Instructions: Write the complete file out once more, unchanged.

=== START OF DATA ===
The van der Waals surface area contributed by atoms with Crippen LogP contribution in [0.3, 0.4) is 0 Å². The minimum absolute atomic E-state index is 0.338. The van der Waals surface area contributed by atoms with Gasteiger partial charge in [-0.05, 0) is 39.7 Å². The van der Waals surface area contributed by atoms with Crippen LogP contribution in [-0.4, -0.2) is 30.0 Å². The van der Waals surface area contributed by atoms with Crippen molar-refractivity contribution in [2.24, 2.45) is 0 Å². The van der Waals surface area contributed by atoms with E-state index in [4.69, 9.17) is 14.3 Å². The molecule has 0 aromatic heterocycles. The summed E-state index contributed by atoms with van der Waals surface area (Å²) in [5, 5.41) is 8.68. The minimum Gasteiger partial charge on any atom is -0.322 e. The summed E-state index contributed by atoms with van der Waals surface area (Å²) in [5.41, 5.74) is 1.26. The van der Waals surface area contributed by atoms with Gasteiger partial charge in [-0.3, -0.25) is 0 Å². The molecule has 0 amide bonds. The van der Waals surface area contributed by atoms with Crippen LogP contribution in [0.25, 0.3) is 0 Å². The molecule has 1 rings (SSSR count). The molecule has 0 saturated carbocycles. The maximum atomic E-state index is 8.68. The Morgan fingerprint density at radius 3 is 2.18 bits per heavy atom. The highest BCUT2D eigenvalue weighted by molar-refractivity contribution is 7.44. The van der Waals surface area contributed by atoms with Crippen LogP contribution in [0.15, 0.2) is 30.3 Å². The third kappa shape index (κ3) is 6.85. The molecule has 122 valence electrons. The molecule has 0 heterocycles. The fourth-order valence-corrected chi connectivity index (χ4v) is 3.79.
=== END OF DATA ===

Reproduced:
The van der Waals surface area contributed by atoms with Crippen LogP contribution in [0.3, 0.4) is 0 Å². The minimum absolute atomic E-state index is 0.338. The van der Waals surface area contributed by atoms with Gasteiger partial charge in [-0.05, 0) is 39.7 Å². The van der Waals surface area contributed by atoms with Crippen LogP contribution in [-0.4, -0.2) is 30.0 Å². The van der Waals surface area contributed by atoms with Crippen molar-refractivity contribution in [2.24, 2.45) is 0 Å². The van der Waals surface area contributed by atoms with E-state index in [4.69, 9.17) is 14.3 Å². The molecule has 0 aromatic heterocycles. The summed E-state index contributed by atoms with van der Waals surface area (Å²) in [5, 5.41) is 8.68. The minimum Gasteiger partial charge on any atom is -0.322 e. The summed E-state index contributed by atoms with van der Waals surface area (Å²) in [5.41, 5.74) is 1.26. The van der Waals surface area contributed by atoms with Gasteiger partial charge in [-0.3, -0.25) is 0 Å². The molecule has 0 amide bonds. The van der Waals surface area contributed by atoms with Crippen LogP contribution in [0.25, 0.3) is 0 Å². The molecule has 1 rings (SSSR count). The molecule has 0 saturated carbocycles. The maximum atomic E-state index is 8.68. The Morgan fingerprint density at radius 3 is 2.18 bits per heavy atom. The highest BCUT2D eigenvalue weighted by molar-refractivity contribution is 7.44. The van der Waals surface area contributed by atoms with Crippen LogP contribution in [0.15, 0.2) is 30.3 Å². The third kappa shape index (κ3) is 6.85. The molecule has 122 valence electrons. The molecule has 0 heterocycles. The fourth-order valence-corrected chi connectivity index (χ4v) is 3.79.